Michigan education officials push local assessments in test waiver bid

Jennifer Chambers
The Detroit News

After federal education officials told states they will not issue blanket waivers for state assessments, Michigan education officials say local benchmark assessments given during the year should be considered as an alternative.

On Monday, the U.S. Department of Education sent a letter to state chief school officers saying states should consider administering a shortened version of statewide assessments, offering remote administration where possible, offering multiple test windows or extending the testing window into the summer or even the start of the 2021-22 school year.

State education officials are emphasizing the limited number of students who have had significant in-person instruction in Michigan's request for a waiver from giving state assessments this school year.

"It is urgent to understand the impact of COVID-19 on learning," the letter said. "We know, however, that some schools and school districts may face circumstances in which they are not able to safely administer statewide summative assessments this spring using their standard practices."

"Certainly, we do not believe that if there are places where students are unable to attend school safely in person because of the pandemic that they should be brought into school buildings for the sole purpose of taking a test," the letter said.

The waivers being sought by Michigan education officials are to cancel state exams such as the Michigan Student Test of Academic Progress and the SAT.

Michigan education officials have twice requested a waiver from spring state assessments, saying a majority of students have received inconsistent or no in-person instruction during the 2020-21 school year because of the COVID-19 pandemic.

The first waiver request was rejected by officials under then-U.S. Secretary of Education Betsy DeVos. The second waiver request was filed in late 2020.

State assessments for the 2019-20 school were canceled by state officials after federal education officials approved a waiver request when the pandemic shut Michigan children out of schools last March.

On Monday, state superintendent of instruction Michael Rice issued a statement saying his department will be reaching out to and working with the U.S. Department of Education to "share the value of the benchmark assessments administered statewide during this year.”

In the absence of state assessments last spring, state lawmakers are requiring local districts this school year to give local benchmark assessments in reading and math to K-8 students — something a majority of districts, around 90%, were already doing before the pandemic.

Under the state's Return to Learn legislation for the 2020-21 school year, assessments must be given within the first nine weeks of school and again before the end of the school year to measure proficiency.

Districts are required to report to the Michigan Department of Education and its data collection agency how the assessments measured any losses in learning and local plans for addressing the loss.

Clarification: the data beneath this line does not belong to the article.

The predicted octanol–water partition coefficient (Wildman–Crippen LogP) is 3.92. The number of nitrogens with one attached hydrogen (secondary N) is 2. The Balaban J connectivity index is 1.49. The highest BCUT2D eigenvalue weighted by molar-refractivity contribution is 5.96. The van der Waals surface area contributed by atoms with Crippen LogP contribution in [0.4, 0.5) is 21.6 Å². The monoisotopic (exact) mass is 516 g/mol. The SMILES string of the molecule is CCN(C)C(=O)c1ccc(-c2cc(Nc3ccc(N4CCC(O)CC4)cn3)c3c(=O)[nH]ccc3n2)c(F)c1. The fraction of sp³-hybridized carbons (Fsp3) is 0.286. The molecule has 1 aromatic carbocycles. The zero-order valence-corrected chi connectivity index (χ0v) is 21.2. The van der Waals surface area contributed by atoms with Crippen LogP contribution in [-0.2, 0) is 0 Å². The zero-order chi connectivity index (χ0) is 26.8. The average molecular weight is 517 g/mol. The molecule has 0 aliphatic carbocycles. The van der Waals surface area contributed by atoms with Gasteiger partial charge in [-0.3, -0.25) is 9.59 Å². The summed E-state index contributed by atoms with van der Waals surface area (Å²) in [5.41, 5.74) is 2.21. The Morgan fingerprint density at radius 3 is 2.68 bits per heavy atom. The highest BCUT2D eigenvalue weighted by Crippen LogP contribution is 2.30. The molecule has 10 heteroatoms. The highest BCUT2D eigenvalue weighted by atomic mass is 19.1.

But with a majority of students having inconsistent or no in-person learning this school year, giving local assessments has been a challenge.

In many districts where students are in remote learning, local assessments have to be given at home where test conditions are not controlled or otherwise less than ideal, school officials say. In some cases, districts are having students come into closed school buildings to take tests. Some students are not taking local assessment because they or their families refuse to participate or are unreachable.

Some education advocates said they were pleased federal education officials did not issue blanket waivers for state assessments and other requirements.

 Amber Arellano, executive director of The Education Trust-Midwest, said it is important that the U.S. Department of Education not grant waivers to states that would allow them to substitute local assessments in place of statewide assessments or to only assess a subset of students.

"By design, these local assessments do not hold all students to the same standards and expectations," she said. "They do not offer appropriate accommodations for students with disabilities or English learners, as required under federal law for statewide assessments; they are not peer reviewed to ensure quality and prevent bias; and the results of these assessments will not be comparable from district to district."

Arellano said she urges MDE to commit to administering statewide summative assessments, as well as collecting data on multiple measures, including school climate, student access to resources and opportunities, and student learning outcomes.

"These are essential tools to address systemic inequities in our education system, as well as gauge the quality of instruction and support offered under COVID-19 restrictions," she said.